“Excellent.” The Buddha effused genially as he clapped his hands to close their meeting. “Oh, and I’d think seriously about a set of dust seals. They may seem expensive, but in the long run they’ll save you a small fortune on worn-out joints.” The Buddha guided Barney gently towards the exit from the crystal garden and saw him off with an invitation. “You’re welcome back anytime, Barney.” The next thing Barney was aware of was unplugging himself from the VR terminal in the Advice Centre. He looked around for a sign of the mainframe, but saw none. As Barney crossed the waiting room, the message board displayed: “Barney Theta-4 Klank, welcome back anytime.”
     Clem had whiled away the time milling around Broxley Street gawping in the shop windows. He had checked their stash in the lock-up and it was still there. ‘So far, so good.’ Clem thought. ‘At least nothing’s gone wrong so far today.’ He was wandering around aimlessly munching on a sticky bun he’d just bought in a bakery when he found himself face to face with a llama. Instinctively, he broke of a piece to offer to it, but was immediately scolded by its owner. “Sugar’s bad for ‘em!” The llama gave them both a filthy look and was about to spit at Clem when he ducked out of the way and hurried on down the street. He was standing outside a clothes shop looking at the stylish parkas on display, thinking about how warm they would be when Barney walked up. “That didn’t take long. How’d it go?”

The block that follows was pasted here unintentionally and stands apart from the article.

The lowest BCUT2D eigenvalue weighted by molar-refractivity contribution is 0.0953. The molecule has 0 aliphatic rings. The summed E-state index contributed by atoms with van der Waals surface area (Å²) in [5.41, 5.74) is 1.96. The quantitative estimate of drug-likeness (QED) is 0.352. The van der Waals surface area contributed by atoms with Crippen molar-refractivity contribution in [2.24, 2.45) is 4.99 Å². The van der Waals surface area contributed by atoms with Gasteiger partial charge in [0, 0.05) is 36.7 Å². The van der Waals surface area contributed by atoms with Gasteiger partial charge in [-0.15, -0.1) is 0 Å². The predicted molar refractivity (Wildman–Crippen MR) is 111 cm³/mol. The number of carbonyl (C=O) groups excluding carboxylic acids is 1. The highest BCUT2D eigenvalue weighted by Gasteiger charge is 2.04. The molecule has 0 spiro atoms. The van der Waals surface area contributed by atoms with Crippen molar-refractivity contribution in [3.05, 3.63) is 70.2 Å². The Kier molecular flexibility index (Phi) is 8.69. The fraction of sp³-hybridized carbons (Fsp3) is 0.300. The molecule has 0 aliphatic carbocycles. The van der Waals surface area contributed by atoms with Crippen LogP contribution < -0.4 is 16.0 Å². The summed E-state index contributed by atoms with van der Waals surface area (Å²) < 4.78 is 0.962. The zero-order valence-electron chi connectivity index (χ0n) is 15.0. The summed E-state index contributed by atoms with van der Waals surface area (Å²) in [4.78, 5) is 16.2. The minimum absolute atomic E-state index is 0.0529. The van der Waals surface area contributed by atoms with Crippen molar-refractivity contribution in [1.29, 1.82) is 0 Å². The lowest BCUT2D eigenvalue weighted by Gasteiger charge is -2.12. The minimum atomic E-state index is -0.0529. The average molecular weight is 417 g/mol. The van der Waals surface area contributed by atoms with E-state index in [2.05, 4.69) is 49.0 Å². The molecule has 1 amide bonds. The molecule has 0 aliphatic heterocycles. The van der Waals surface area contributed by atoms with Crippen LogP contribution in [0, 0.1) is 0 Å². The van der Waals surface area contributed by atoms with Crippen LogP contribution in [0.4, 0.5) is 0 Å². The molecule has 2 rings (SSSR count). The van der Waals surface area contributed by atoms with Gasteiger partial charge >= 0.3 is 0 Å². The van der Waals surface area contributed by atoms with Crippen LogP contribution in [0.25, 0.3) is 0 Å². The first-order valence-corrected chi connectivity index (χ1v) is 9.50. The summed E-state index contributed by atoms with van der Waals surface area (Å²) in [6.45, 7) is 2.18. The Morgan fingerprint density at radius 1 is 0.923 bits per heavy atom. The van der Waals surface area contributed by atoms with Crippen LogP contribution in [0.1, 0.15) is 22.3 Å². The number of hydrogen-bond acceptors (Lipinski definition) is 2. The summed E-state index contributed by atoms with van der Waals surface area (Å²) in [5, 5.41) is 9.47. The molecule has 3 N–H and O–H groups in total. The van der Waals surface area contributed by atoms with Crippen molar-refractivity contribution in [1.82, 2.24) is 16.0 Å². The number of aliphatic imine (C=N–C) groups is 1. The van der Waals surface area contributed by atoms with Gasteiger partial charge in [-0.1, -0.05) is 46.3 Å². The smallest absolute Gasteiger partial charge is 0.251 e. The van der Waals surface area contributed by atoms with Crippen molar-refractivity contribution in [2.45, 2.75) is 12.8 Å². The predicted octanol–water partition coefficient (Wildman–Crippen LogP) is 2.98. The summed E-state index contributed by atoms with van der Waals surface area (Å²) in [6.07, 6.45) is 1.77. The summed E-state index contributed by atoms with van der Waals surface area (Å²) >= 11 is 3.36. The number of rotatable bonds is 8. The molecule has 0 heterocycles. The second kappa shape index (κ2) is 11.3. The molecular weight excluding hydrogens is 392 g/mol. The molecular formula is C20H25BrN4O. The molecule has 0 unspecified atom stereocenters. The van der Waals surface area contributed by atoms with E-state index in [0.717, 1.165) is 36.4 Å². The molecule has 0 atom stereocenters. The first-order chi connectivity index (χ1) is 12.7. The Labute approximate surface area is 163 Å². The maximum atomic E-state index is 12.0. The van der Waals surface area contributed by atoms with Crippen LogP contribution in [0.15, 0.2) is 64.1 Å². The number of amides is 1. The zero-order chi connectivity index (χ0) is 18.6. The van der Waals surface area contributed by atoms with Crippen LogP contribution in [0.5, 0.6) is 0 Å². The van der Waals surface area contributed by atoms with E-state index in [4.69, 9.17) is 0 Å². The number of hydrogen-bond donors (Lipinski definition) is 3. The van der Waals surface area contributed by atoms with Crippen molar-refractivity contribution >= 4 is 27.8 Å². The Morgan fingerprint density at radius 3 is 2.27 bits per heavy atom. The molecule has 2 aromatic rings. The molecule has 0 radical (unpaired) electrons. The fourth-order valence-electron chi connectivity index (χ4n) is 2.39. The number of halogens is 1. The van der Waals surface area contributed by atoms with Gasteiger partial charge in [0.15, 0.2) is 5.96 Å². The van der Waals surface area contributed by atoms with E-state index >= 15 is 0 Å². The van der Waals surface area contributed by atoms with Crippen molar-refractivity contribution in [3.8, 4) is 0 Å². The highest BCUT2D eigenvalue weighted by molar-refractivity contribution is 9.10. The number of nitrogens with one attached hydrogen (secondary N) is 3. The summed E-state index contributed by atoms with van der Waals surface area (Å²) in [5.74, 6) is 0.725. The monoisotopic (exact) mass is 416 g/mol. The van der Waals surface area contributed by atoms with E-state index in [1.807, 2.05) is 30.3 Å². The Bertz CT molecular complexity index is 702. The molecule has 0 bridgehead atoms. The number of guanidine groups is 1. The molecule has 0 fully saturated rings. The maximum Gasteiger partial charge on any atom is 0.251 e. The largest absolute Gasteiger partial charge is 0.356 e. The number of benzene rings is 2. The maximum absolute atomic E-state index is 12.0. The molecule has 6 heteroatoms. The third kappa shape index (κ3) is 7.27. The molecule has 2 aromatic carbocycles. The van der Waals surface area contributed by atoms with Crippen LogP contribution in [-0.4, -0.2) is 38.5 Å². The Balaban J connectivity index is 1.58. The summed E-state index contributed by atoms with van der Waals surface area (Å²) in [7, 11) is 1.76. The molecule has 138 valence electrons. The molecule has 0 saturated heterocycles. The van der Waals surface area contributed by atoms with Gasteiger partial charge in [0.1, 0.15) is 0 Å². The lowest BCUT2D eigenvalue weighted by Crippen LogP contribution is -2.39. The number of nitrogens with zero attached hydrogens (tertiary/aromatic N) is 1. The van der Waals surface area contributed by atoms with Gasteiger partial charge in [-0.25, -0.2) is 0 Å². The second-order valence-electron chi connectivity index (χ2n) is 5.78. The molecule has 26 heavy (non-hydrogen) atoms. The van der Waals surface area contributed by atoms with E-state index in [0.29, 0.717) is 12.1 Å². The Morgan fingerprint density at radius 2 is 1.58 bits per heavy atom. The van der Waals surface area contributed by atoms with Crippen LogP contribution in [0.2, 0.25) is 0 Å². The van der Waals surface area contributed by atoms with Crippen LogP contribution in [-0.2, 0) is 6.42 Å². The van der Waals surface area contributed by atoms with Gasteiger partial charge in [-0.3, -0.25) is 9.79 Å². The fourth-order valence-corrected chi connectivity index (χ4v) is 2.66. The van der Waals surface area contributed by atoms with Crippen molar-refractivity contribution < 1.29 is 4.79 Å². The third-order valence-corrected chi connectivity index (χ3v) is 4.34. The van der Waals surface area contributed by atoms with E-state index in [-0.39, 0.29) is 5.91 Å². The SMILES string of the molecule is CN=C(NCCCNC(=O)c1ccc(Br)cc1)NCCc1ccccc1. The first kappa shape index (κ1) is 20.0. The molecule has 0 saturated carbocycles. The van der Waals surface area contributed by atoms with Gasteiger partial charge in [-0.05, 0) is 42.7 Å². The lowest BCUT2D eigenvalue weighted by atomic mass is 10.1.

“Interesting.” Barney sounded a bit distant. “I’ve got to back to that shop where we tried to sell the data strips yesterday.”
     “Oh.” Clem didn’t like the sound of this at all. “Are we in trouble, then?”
     “No, not at all.” Barney explained aimlessly. “The Buddha said he could clear out that light haze for me.”
     “The Buddha?” Clem felt as if Barney was beginning to talk nonsense again.
     “The mech in the Advice Centre. “Barney explained. “It’s a mainframe and it works in VR.”
     “Right.” Things were falling into place, much to Clem’s relief. “So you’ll be going back again?”
     “Maybe. It was very intense.” Barney didn’t really like the ease with which the Buddha/VR mainframe read his mind. As he thought more about it, he realised that during the entire session, he didn’t have a handle on the Buddha’s thoughts. It was far too one-sided. The Buddha could call up AM&MG at any time and send him back to Klondike Pass. They were living on borrowed time. “It read my mind.” He blurted out.